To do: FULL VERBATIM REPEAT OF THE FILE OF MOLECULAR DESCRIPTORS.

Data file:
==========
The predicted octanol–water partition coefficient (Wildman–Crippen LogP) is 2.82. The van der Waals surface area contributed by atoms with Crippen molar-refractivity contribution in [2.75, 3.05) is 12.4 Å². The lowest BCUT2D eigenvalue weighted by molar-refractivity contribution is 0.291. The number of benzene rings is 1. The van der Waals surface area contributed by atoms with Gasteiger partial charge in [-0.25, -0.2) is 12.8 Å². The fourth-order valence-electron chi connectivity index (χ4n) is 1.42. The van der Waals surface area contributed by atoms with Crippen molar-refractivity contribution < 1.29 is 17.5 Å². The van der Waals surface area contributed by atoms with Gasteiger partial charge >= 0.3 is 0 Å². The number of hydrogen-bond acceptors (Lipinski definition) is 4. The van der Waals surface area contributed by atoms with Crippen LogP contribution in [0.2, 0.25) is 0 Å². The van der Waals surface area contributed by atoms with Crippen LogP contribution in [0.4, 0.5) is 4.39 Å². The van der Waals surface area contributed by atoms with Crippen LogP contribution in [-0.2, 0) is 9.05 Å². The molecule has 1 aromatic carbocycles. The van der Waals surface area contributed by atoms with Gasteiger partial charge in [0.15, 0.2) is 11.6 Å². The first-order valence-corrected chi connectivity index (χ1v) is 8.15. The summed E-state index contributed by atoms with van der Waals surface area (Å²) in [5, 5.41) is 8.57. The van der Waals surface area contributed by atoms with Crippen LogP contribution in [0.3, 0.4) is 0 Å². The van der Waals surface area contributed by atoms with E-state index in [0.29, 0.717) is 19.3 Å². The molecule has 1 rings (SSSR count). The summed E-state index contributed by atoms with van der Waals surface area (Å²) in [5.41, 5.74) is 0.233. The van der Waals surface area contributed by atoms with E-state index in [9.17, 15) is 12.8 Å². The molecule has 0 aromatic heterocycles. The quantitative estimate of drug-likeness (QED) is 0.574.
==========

The predicted octanol–water partition coefficient (Wildman–Crippen LogP) is 2.82. The van der Waals surface area contributed by atoms with Crippen molar-refractivity contribution in [2.75, 3.05) is 12.4 Å². The lowest BCUT2D eigenvalue weighted by molar-refractivity contribution is 0.291. The number of benzene rings is 1. The van der Waals surface area contributed by atoms with Gasteiger partial charge in [-0.25, -0.2) is 12.8 Å². The fourth-order valence-electron chi connectivity index (χ4n) is 1.42. The van der Waals surface area contributed by atoms with Crippen molar-refractivity contribution < 1.29 is 17.5 Å². The van der Waals surface area contributed by atoms with Gasteiger partial charge >= 0.3 is 0 Å². The number of hydrogen-bond acceptors (Lipinski definition) is 4. The van der Waals surface area contributed by atoms with Crippen LogP contribution in [0.2, 0.25) is 0 Å². The van der Waals surface area contributed by atoms with Crippen LogP contribution in [0.4, 0.5) is 4.39 Å². The van der Waals surface area contributed by atoms with Crippen LogP contribution in [-0.2, 0) is 9.05 Å². The molecule has 1 aromatic carbocycles. The van der Waals surface area contributed by atoms with Gasteiger partial charge in [0.15, 0.2) is 11.6 Å². The first-order valence-corrected chi connectivity index (χ1v) is 8.15. The summed E-state index contributed by atoms with van der Waals surface area (Å²) in [5, 5.41) is 8.57. The van der Waals surface area contributed by atoms with Crippen LogP contribution in [0.3, 0.4) is 0 Å². The van der Waals surface area contributed by atoms with E-state index in [0.29, 0.717) is 19.3 Å². The molecule has 1 rings (SSSR count). The summed E-state index contributed by atoms with van der Waals surface area (Å²) in [5.41, 5.74) is 0.233. The van der Waals surface area contributed by atoms with E-state index in [9.17, 15) is 12.8 Å². The molecule has 0 aromatic heterocycles. The quantitative estimate of drug-likeness (QED) is 0.574.